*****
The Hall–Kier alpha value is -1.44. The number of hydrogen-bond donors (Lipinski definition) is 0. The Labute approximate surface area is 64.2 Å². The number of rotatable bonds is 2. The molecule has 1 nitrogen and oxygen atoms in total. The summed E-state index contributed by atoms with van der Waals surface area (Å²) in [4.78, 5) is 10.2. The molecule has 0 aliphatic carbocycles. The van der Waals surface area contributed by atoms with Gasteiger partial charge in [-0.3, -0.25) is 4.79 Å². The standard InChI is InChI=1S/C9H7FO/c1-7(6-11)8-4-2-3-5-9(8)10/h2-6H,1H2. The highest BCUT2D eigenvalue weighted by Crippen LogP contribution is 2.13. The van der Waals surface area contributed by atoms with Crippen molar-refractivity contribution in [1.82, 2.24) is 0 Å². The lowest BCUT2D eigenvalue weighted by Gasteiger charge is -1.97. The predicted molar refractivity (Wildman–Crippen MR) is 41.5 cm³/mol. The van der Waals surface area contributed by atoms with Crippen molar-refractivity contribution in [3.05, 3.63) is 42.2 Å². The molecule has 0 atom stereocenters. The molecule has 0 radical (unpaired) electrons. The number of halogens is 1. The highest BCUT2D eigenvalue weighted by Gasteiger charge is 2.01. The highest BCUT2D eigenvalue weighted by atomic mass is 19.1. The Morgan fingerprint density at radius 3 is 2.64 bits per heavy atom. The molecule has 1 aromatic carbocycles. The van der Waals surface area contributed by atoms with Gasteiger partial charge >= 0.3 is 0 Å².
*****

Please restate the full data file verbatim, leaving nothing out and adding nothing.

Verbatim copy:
The Hall–Kier alpha value is -1.44. The number of hydrogen-bond donors (Lipinski definition) is 0. The Labute approximate surface area is 64.2 Å². The number of rotatable bonds is 2. The molecule has 1 nitrogen and oxygen atoms in total. The summed E-state index contributed by atoms with van der Waals surface area (Å²) in [4.78, 5) is 10.2. The molecule has 0 aliphatic carbocycles. The van der Waals surface area contributed by atoms with Gasteiger partial charge in [-0.3, -0.25) is 4.79 Å². The standard InChI is InChI=1S/C9H7FO/c1-7(6-11)8-4-2-3-5-9(8)10/h2-6H,1H2. The highest BCUT2D eigenvalue weighted by Crippen LogP contribution is 2.13. The van der Waals surface area contributed by atoms with Crippen molar-refractivity contribution in [1.82, 2.24) is 0 Å². The lowest BCUT2D eigenvalue weighted by Gasteiger charge is -1.97. The predicted molar refractivity (Wildman–Crippen MR) is 41.5 cm³/mol. The van der Waals surface area contributed by atoms with Crippen molar-refractivity contribution in [3.05, 3.63) is 42.2 Å². The molecule has 0 atom stereocenters. The molecule has 0 radical (unpaired) electrons. The number of halogens is 1. The highest BCUT2D eigenvalue weighted by Gasteiger charge is 2.01. The highest BCUT2D eigenvalue weighted by atomic mass is 19.1. The Morgan fingerprint density at radius 3 is 2.64 bits per heavy atom. The molecule has 1 aromatic carbocycles. The van der Waals surface area contributed by atoms with Gasteiger partial charge >= 0.3 is 0 Å².